Police cuts: GMP chief Sir Peter Fahy issues £41m savings plan warning
Greater Manchester Police (GMP) risks "being a reactive force" if up to 400 officers are axed to save £41m next year, the chief constable said.
Sir Peter Fahy is concerned the force "will not be able to deploy enough officers and PCSOs into the local community to gather intelligence".
GMP has lost 1,100 officers since 2010, leaving about 6,800.
Policing Minister Mike Penning said there was "no question" police would have enough resources to do their work.
In 2010, GMP said 3,100 jobs - 1,500 officers and 1,600 civilian workers - had to go over a four-year period to meet the government's 25% spending cuts.
Sir Peter said: "It's really pretty stark now.
"I can't reduce much further the number of officers for instance investigating rapes and domestic violence.
"We then have to look at day-to-day neighbourhood policing and that is the risk - we end up being a reactive police force.
"We need to be in communities, preventing things before they happen."
Tony Lloyd, Greater Manchester's Police and Crime Commissioner, said crimes including violent crime and domestic violence rose by 8% this year.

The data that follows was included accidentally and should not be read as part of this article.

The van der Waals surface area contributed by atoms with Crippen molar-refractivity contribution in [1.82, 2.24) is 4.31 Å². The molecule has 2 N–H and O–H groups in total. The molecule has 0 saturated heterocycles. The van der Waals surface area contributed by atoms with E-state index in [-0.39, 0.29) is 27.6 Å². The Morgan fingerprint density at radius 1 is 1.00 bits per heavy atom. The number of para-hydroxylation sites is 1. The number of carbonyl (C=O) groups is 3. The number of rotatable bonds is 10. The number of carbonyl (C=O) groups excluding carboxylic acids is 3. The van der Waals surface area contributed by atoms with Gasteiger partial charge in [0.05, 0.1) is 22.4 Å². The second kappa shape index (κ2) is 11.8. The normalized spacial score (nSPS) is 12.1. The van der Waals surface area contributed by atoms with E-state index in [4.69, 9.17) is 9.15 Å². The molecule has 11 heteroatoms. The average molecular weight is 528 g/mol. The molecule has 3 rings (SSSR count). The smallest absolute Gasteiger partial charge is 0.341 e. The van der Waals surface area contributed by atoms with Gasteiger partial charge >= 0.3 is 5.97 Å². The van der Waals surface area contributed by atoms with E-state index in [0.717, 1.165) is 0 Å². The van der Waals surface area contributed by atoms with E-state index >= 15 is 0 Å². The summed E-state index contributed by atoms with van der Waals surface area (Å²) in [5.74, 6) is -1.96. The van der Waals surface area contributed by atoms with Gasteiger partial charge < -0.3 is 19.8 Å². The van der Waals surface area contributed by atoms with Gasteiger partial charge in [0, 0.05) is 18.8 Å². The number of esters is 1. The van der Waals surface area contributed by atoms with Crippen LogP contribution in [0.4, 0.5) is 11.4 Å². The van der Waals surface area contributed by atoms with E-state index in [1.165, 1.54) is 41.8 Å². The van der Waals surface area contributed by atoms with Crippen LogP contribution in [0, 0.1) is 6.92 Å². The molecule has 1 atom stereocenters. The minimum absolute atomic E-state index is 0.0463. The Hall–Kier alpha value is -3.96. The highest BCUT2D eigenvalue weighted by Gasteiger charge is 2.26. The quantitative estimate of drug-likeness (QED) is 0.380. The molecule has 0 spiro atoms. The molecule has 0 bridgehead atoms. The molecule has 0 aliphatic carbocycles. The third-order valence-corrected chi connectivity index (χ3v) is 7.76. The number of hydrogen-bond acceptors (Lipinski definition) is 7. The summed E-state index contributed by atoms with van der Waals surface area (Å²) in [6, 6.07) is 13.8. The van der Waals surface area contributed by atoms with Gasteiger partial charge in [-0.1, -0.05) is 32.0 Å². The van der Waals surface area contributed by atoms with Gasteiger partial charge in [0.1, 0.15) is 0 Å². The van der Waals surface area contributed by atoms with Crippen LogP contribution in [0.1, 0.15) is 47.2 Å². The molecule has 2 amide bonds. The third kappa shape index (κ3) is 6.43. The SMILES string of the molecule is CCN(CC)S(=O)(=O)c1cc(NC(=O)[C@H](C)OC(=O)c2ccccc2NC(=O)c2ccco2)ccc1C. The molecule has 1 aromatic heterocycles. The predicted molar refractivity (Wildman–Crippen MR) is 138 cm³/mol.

He said: "We have already lost 1,100 police officers from the streets of Greater Manchester and this year we are facing another cut of £41m, which [means] there will be hundreds of fewer police officers on our streets.
"To be losing almost half the policing budget by 2020 is unpalatable."
Ian Hanson, chairman of the area's Police Federation, which represents rank-and-file officers, said: "We are in a position where we are going to ask ourselves 'Can we afford the luxury of community policing?'
"In the 1970s and 80s we went to crime after it happened."
He added: "We've got one of the best police forces in the country and now we're under threat and once it's gone, it's gone."
Mr Penning said: "While we acknowledge that the police funding settlement is challenging there is no question that the police will still have the resources to do their important work.
"What matters is how officers are deployed, not how many of them there are in total.
"The reduction in crime nationwide demonstrates there is no simple link between officer numbers and crime levels, the visibility of the police in the community and the quality of service provided."
He said the government has cut red tape and scrapped unnecessary targets.